12. The gas leak call is at 8:30, putting the group on location at the right time, when it might have been ten minutes earlier, and by 8:45 they would have been back down on Duane street, having dealt with it, or ten minutes later, and they would still been driving up Church Street when the plane passed, heading in the opposite direction.

13. The call (which was not filmed, despite the cameraman being at the firehouse when it came in) is about a gas leak, when it sight have been about a fire - but would the cameraman have been able to film the plane if he was filming a fire, with noise, smoke and danger?

14. The cameraman is not troubled by traffic any more than by pedestrians: the junction has been blocked with fire vehicles.

Traffic could have obstructed the filming, the sound of the plane, or both.

15. At a junction of two one-way streets where the northwards street has been blocked, the cameraman only has to worry about traffic cowing from one direction - the one he is filming towards.

16. That direction is west - with the sun behind him. The film shows views in all directions - except east: he wants to avoid turning his back to the flight path, and filming towards the sun can be problematical, so the plane's position in relation to his is very convenient.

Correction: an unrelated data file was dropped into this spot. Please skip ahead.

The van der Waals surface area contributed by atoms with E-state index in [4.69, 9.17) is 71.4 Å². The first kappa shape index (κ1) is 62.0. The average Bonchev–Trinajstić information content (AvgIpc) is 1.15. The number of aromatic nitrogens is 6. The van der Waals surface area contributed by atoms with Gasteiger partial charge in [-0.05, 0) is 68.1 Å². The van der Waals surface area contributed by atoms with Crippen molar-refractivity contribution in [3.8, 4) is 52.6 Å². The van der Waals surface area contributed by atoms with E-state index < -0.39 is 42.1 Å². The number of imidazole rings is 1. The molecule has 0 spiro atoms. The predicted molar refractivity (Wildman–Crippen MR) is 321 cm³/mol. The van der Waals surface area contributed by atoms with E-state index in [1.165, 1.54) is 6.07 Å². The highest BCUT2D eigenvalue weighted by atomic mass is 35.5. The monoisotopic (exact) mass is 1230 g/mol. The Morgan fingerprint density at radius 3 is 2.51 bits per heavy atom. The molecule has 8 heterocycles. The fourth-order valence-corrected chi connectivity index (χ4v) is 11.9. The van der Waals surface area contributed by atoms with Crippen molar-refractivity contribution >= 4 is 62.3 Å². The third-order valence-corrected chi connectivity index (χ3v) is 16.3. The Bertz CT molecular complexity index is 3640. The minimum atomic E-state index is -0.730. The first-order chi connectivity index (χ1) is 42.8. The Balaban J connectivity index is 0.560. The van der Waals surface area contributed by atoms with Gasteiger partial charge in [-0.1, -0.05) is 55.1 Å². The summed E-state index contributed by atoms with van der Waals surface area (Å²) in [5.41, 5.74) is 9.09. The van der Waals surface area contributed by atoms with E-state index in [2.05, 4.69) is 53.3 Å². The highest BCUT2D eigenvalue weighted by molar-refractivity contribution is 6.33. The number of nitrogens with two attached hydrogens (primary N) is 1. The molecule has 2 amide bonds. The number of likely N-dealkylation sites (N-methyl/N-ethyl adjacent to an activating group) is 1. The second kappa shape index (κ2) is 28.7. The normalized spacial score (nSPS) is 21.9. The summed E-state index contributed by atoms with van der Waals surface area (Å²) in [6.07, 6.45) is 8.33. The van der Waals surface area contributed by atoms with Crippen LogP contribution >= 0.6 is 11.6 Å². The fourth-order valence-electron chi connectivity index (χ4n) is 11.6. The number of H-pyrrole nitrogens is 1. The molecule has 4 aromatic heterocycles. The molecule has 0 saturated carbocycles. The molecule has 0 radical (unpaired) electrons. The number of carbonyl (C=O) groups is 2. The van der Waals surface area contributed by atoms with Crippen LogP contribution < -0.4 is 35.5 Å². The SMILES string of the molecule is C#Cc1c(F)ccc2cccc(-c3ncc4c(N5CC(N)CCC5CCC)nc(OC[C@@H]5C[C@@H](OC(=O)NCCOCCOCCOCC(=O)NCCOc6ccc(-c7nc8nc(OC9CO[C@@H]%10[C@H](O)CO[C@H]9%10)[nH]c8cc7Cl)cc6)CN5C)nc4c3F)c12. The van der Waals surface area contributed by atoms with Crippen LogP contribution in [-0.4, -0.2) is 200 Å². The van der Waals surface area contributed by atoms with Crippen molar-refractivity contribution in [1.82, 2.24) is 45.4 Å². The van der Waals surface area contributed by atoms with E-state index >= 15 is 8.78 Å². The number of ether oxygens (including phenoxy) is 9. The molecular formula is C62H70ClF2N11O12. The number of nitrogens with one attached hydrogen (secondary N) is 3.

17. The cameraman is with a group of firemen of all people, just as one of the most disastrous fires in American history breaks out, when he could have been with, for example, a group of office workers in, for example, the World Trade center.

18. He manages to record a plane actually crashing -incredibly rare, if not unique - when no-one captured either Flight 77 hitting the Pentagon or Flight 93 crashing in Pennsylvania later that morning, or for example - the crash in Queens two months after 9/11, or the crash of a DC-8 in Brooklyn in 1960.

19. When the plane passes, he isn't - as shown earlier in the film - kneeling in the street filming firemen hiding the Twin Towers, or else they would have blocked the view.

20. He isn't - also as shown earlier in the film - filming towards the ground when the plane passes, or capturing the plane would have been far more difficult.

21. He is standing stationary, undistracted, and facing the subject when the plane passes, when he could have been kneeling, talking, concentrating on filming something important, or with his back to the subject.

22. He is filming two men facing him when the plane arrives behind them,
but they are doing nothing worth filming: if they had been, it would have
been a distraction; but if not, why film them?

[EDITOR'S NOTE: We call this moment THE SEVEN-SECOND STALL, between